• Humans are alone in the universe.
    Not per the references mentioned above! As things stand we are setting ourselves up for the biggest “surprise attack” of the modern age. We could be investing our time and money in learning all we can find out about all the others out there, how to cooperate with them, and how to catch up with them technologically. Then, you might be looking at some real leaps forward!

Assumptions about other Life Forms

  • Animals are a lot like us, except they don’t know how to talk.
    There is a modern trend towards “humanizing” animals. Well, there’s something to that. Except: It’s not being done with any spiritual awareness. So you are getting all these people who don’t want to eat animals for food because they don’t want to “hurt” them. But what if the human body was designed to eat animals? This desire to be “humane” could create a health problem, which it seems to be doing. But beyond that, we need to know what other life forms really are, how and why they developed, and what is the best way for us to relate to them. We are living in a lot of self-enforced ignorance when it comes to the biological sciences.
  • Higher life forms are unique to earth.
    This is in some ways a re-statement of earlier assumptions on the list. But I want to make a point relating to this: We are leaving ourselves open to the possibility of biological warfare waged from outer space if we continue to insist on the pin-headed falsehood that higher life is unique to earth. There is some evidence now to support the idea that the Black Death of our Dark Ages was brought here via meteors, or similar ET objects. Could something like that happen again? There is also some evidence that many of our deserts were created by explosions of something like ET nuclear weapons. We don’t need more deserts on earth right now.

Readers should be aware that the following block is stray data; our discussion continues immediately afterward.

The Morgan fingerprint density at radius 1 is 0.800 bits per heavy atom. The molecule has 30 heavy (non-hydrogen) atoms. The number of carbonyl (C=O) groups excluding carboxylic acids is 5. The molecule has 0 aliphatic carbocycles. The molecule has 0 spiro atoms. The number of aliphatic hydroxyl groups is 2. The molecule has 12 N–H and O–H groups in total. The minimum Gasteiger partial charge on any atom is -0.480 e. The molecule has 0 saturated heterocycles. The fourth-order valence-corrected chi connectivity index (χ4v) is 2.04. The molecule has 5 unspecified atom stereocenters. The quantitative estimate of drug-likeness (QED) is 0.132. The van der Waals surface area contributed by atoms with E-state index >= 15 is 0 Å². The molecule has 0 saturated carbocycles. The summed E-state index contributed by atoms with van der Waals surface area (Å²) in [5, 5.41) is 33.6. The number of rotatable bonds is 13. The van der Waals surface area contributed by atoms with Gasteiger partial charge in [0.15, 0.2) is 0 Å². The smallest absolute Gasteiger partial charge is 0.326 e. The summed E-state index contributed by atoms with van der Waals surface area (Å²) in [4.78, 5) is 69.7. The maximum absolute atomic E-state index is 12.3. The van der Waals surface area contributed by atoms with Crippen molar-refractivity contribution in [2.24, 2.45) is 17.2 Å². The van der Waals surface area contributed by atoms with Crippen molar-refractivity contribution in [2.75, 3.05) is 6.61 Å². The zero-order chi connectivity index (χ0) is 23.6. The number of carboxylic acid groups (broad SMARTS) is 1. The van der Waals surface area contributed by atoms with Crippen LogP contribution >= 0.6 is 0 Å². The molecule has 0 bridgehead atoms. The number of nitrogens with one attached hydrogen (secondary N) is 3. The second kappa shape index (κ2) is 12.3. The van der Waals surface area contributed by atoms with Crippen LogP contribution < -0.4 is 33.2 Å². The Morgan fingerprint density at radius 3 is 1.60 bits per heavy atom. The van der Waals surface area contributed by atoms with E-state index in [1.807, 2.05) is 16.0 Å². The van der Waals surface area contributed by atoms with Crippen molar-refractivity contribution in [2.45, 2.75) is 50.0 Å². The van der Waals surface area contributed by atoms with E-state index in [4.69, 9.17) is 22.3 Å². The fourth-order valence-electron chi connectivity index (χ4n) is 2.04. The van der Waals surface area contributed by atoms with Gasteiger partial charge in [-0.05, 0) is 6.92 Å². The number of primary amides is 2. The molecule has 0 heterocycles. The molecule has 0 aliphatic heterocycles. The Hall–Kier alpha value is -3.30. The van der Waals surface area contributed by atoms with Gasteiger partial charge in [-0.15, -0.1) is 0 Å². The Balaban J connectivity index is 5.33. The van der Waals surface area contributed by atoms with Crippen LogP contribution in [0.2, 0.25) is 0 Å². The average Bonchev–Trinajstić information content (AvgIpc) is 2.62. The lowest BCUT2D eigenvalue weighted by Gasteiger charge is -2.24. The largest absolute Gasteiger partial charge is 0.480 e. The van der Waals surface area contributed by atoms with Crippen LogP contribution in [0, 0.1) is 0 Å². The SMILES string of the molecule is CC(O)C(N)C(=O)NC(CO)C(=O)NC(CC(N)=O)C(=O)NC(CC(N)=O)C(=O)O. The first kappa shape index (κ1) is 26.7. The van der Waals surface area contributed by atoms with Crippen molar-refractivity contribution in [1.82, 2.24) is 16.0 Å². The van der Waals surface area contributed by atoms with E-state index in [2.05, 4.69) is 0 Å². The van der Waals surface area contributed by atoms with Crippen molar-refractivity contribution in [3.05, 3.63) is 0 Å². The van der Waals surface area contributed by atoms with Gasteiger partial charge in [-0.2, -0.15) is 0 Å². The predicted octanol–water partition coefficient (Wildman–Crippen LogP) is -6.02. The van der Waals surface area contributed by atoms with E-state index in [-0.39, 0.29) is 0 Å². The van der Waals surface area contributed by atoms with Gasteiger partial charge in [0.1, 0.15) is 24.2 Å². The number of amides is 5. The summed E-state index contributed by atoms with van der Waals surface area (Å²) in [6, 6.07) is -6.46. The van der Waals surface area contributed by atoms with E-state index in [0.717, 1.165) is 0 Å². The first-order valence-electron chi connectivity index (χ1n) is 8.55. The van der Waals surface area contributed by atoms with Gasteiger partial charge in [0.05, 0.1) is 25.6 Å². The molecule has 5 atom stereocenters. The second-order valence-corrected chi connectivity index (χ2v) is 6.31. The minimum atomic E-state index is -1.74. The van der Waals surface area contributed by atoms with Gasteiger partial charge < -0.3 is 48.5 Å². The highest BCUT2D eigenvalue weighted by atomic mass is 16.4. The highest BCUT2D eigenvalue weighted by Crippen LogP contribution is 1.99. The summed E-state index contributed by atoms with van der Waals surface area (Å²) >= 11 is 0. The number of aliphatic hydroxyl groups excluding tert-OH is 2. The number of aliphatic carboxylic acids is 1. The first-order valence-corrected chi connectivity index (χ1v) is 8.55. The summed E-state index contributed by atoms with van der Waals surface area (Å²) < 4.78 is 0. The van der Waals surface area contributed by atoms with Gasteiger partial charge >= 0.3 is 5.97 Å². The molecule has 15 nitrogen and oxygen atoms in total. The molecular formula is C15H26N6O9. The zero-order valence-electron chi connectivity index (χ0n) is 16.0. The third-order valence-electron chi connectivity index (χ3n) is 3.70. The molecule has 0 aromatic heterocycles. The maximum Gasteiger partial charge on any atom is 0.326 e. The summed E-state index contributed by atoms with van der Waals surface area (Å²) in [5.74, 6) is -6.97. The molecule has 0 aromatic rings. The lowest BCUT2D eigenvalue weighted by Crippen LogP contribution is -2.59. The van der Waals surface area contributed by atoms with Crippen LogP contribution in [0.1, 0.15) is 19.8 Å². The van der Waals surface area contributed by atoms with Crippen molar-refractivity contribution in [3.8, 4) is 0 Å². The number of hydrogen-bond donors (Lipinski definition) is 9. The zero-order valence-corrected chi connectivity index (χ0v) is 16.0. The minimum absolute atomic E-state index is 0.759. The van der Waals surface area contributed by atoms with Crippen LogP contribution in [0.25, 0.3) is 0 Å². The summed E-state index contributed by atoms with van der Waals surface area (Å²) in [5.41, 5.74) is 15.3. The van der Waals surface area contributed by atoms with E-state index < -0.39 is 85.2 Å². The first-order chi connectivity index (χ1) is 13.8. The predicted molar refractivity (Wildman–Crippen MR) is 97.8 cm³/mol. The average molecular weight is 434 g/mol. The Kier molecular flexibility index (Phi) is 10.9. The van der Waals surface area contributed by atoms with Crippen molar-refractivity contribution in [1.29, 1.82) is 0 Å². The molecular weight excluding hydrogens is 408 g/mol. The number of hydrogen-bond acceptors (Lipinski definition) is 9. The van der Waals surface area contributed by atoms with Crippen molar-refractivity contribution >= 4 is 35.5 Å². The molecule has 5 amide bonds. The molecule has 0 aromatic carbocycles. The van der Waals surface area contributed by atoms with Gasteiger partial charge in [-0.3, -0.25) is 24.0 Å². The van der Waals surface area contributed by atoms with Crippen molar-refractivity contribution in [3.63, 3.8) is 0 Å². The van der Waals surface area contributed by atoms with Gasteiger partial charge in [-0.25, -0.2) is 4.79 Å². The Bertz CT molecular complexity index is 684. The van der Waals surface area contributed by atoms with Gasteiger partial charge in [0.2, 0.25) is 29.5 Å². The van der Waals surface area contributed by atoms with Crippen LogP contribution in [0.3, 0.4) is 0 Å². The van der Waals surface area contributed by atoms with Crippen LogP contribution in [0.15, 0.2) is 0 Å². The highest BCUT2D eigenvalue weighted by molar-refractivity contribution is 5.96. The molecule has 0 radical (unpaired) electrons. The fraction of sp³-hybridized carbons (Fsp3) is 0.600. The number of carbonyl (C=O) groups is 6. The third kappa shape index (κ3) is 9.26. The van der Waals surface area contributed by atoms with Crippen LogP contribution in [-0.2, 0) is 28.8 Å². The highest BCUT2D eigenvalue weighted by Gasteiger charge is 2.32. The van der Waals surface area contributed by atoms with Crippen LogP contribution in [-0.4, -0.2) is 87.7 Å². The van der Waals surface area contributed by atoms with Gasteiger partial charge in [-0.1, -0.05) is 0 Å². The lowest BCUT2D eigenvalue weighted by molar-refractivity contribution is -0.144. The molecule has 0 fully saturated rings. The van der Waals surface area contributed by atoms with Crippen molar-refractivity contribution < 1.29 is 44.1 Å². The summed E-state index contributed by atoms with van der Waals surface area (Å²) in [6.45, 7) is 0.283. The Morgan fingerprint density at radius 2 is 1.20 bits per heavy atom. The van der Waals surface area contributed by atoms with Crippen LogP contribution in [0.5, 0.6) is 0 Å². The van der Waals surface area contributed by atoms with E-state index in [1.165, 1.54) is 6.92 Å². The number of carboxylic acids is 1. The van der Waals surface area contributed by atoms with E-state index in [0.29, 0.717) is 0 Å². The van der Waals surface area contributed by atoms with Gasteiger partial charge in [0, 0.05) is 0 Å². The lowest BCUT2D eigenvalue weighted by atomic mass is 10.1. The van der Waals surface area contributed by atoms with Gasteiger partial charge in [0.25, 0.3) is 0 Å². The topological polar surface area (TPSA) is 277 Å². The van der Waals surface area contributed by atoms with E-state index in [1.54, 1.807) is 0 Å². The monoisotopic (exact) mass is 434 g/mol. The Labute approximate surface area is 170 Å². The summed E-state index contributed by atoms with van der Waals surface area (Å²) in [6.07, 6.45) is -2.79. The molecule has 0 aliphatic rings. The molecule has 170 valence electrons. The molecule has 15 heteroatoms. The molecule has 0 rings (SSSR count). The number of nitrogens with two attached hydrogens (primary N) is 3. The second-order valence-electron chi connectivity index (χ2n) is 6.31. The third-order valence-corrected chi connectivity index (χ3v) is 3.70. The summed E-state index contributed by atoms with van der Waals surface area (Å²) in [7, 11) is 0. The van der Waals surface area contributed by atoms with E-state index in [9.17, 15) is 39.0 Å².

Assumptions about the Physical Universe

  • Life is a product of the physical universe.
    This is one of the most potentially harmful (evil) false assumptions alive and well on the planet today. It should be exposed as false with as much rapidity as we can muster up. It is central to the dogma of scientific materialism, which is actively preventing useful spiritual solutions to human problems from being put in place on Earth. I know of no other advanced society in the universe that believes this. We need to get over it, too. It is a huge block to our progress.
  • The physical universe has limits that cannot be violated under any circumstances. Those limits include: Velocity of light, conservation of energy, linearity of time flow, gravity proportional to mass.
    Though modern physics now questions these limits, from a spiritual point of view they are largely meaningless. What I like to look at relative to this assumption is what we already know about matter. We know that matter appears solid just because it moves really fast. Like a plane propeller appears like a solid disk when it spins fast. If conservation of energy is true, why hasn’t all matter long ago “spun down” and turned back into slow-moving bits? Where does the energy come from that keeps matter solid?

Assumptions about the Spiritual Universe

  • One cannot visit the “spirit world” until one dies.